Who were the midwives who concealed Moses birth?

Estimated read time 3 min read

Jews, Christians, and Muslims all recognize the story of Moses as a prophet of God. The Passover would not have occurred if the threat to Moses life at his birth had not been averted by heroic midwives who risked their lives lying to Pharaoh. Their story also reflects their role in promoting Jewish survival during Egyptian enslavement. Who are these heroes?

The story of Moses is familiar to Christians in the Biblical Book of Exodus. But the Jewish narrative reflected in the Torah, Midrash, and other traditions is more revealing than just the Christian Bible.

According to the Jewish Midrash, the Egyptian Pharaoh was warned by his astrologers that a Jewish male had been born to lead an insurrection against him. Before this time midwives had been told to encourage the birth of strong males to facilitate building the Egyptian rulers many construction projects. Pharaoh wanted to end this strong male lineage and break the spirit of the Hebrews who believed in a powerful monotheism. Some have said that the Pharaohs also valued the strength and beauty of Hebrew women such that they wanted to merge them into Egyptian blood lines.

As the Jewish population was very large it was not likely that just two midwives served the whole population. Two midwives who may have been the heads of all midwives involved in deliveries of Hebrews traditionally named Shiphrah and Puah were called to appear before Pharaoh because his order to kill all male newborns failed.

They told him that Hebrews were different then Egyptian babies tending to be stronger and born early before midwives could arrive. Pharaoh then orders that all Hebrew male newborns should be thrown into the Nile. In Exodus and other writings God is pleased with midwives who concealed the truth of Moses birth and for helping to build a strong Jewish population.

Were the midwives Egyptian gentiles or were they Hebrew? Jewish scholars have discussed this controversy for centuries. Were they Hebrew midwives or midwives to the Hebrews? Translation of their “title” makes both or either possible. Their names may also refer to the idea that they were skilled in attending to newborns in consoling them or straightening their limbs. Some believe they became Jewish converts while others believe they were gentiles perhaps a part of God’s hidden Tzaddiqim , a select group of people, not always Jewish, known only to God who exist to help repair a broken world.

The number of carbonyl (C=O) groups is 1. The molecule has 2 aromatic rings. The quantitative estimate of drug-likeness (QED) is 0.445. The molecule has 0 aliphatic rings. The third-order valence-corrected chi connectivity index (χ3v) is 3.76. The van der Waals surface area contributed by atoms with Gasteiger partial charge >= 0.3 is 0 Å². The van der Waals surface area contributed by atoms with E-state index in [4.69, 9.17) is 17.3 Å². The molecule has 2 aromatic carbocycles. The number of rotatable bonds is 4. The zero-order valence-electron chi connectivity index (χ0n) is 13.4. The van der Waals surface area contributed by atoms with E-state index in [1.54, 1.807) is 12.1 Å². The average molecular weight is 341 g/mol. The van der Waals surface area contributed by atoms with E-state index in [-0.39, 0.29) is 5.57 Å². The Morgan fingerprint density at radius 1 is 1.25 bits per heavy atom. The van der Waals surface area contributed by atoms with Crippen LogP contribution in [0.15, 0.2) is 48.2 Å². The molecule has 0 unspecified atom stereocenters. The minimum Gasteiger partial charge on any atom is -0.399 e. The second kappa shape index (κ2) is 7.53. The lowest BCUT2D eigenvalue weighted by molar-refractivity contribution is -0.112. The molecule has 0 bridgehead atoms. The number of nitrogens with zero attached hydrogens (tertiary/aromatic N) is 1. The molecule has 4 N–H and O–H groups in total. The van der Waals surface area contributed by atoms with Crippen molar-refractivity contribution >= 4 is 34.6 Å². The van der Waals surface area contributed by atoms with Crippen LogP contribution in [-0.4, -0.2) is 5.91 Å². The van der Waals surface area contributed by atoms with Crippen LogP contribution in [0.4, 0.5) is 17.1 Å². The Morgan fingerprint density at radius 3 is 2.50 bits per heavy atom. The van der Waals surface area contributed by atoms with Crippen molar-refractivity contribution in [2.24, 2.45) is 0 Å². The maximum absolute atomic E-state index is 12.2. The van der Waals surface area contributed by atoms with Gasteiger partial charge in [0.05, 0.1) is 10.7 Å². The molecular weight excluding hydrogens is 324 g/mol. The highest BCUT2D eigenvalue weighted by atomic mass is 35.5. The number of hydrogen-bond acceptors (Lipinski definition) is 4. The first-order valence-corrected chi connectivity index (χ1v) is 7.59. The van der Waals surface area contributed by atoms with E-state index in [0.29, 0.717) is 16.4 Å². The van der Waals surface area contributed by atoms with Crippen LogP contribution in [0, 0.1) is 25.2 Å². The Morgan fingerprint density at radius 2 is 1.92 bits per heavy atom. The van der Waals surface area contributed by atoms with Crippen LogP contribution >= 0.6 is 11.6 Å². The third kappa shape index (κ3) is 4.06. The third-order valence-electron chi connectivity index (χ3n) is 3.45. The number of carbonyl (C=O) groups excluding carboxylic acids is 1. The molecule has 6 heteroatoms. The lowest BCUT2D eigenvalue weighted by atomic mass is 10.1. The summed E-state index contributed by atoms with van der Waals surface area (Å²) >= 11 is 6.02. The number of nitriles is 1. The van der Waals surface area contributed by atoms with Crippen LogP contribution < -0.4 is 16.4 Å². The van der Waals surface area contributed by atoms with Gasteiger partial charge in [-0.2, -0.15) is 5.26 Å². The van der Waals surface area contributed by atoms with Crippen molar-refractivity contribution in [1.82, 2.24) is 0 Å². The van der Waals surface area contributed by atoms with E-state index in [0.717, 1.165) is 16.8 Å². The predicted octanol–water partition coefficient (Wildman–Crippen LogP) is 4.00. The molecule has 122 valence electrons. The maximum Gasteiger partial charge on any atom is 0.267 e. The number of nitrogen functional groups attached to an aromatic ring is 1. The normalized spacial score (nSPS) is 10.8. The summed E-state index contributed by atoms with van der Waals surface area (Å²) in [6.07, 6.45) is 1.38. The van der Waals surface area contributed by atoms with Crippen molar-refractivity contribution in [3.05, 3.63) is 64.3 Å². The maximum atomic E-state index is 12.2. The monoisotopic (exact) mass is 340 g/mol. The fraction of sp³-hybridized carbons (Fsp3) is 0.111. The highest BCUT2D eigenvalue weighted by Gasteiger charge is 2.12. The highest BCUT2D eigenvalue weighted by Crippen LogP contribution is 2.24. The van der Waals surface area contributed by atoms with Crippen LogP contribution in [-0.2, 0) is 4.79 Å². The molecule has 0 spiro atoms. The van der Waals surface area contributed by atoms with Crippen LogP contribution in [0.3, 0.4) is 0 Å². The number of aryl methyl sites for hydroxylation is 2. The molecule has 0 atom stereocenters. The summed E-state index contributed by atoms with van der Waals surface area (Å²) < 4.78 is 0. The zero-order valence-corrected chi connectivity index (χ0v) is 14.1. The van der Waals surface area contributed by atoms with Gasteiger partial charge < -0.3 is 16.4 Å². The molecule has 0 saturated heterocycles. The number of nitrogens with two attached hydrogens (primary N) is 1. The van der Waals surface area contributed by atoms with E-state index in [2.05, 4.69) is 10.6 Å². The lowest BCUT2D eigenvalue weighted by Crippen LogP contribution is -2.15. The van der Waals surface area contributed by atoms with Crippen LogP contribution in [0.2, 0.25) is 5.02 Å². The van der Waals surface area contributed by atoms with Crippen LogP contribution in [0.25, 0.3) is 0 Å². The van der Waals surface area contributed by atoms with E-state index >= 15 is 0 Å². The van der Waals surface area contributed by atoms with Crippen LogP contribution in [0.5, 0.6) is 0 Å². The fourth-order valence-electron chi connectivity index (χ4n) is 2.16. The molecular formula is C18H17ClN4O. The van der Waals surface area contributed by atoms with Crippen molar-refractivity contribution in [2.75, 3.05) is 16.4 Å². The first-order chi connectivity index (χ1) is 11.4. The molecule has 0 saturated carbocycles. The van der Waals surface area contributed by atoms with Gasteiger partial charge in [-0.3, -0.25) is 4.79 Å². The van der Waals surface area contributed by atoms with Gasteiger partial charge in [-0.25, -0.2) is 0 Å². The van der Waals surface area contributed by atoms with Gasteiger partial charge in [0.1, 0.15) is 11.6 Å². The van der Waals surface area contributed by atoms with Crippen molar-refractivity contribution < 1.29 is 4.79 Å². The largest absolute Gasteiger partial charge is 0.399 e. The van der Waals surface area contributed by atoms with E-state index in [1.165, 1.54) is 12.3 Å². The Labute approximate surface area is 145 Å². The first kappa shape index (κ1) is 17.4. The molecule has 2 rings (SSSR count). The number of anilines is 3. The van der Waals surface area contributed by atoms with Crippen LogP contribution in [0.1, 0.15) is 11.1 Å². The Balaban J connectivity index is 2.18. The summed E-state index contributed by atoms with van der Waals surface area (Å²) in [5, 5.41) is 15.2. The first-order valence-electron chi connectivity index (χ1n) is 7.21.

These midwives played a role in preserving not only the life of the prophet, Moses, but also in preserving the survival of the Jewish people as a whole. Christians should extend their knowledge of the Old Testament by becoming familiar with Jewish religious writings beyond the Christian bible.

Professor Tony Magana https://myfindinggrace.com

Dr. Tony Magana is Professor Emeritus in Neurosurgery who spent many years doing international teaching and research including 10 years in Ethiopia. Over the past 15 years he concomitantly intensified his Christian faith through study and worship through the Episcopal Church. He grew up in the Rio Grande Valley of South Texas. Attended Texas A&M University, Harvard Medical School, and trained at the University of Miami. Additionally he took the University of South Education for Ministry as well as attending the Southeast Florida Episcopal Diocesan School for Christian Studies.
Professor Tony Magana, a seasoned neurosurgeon, has not only dedicated his life to medical practice but also embarked on a profound spiritual journey. Over the past 15 years, he has deepened his Christian faith through study and worship within the Episcopal Church. His experiences span international teaching, research, and a decade of service in Ethiopia
Dr. Tony Magana’s writings blend faith, compassion, and wisdom, inviting readers to explore the intersection of spirituality and the human experience. His journey serves as an inspiration for those seeking deeper connections with faith and humanity.

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